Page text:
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RV the Oregon Coast, December, 2005

Oregon Coastal Atlas
Preparing the RV December 3, 2005: Only one week from today and we will be on the road toward the Oregon Coast. It's time to clean out the fifth wheel basement, vacume, wipe out the dust, tie up the heater hose, throw out stuff we haven't used in a year, and rinse then fill the fresh water tank. I'm also checking the water in the batteries.
Click to see What's New at RVeCafe Portland Oregon Train Tour
December 5, 2005: We are making more plans for our vacation beginning in less than one week. Remember the Portland Spirit trip during the summer? We saw Oregon Museum of Science and Industry (OMSI) during our tour of the Willamette River on the Portland Spirit. Portland Oregon Train Tour
  Polar Express
Gwen was able to visit OMSI a few weeks ago with her Grandchildren. We have chosen to return to watch Polar Express in the 3D OMNIMAX theater and a very special treat, a ride on the steam locomotive, Holiday Express through Portland. This will all happen next Sunday, December 11. Our travel day is Saturday, December 10.
Fort Stevens December 6, 2005: Fort Stevens State Park in the northwest corner of Oregon was the guardian of the Columbia River during WWII. It is now a beautiful Oregon State Park and our first park to visit when we begin our Oregon Coast tour in 4 days.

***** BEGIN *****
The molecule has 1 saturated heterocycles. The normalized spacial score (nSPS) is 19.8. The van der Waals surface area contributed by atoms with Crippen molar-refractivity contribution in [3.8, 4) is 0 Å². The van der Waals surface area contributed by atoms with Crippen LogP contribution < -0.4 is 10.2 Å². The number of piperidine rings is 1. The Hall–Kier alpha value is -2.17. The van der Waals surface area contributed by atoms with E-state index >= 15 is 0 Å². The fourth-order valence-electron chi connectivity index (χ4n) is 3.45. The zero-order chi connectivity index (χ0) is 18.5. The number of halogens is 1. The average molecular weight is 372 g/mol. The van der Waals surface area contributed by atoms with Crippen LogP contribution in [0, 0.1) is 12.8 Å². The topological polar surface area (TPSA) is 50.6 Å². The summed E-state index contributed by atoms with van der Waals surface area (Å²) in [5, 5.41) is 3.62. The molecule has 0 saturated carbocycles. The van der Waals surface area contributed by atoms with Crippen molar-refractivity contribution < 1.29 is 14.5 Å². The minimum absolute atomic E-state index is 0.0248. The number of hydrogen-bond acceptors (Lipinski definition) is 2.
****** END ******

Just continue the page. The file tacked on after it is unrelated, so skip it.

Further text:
December 10, 2005: I am late posting this because of problems setting up my satellite Internet connection last night. I worked on it from 8 - 10pm (remember, this is only my second time to set it up without help from Glenn), then finally gave up. I discovered this morning that the OPI meter is unreliable. When that happens I'm suppose to go to the "screamer" method were the spouse screams out the trailer window the signal strength numbers as I adjust the dish. Rather than disturb my "vacationing" spouse, I used the remote laptop method where I set the laptop next to the dish and watched the signal strength numbers on the laptop. She has a wireless connection to our satellite modem. That worked well and I was connected quickly once I gave up on the OPI meter.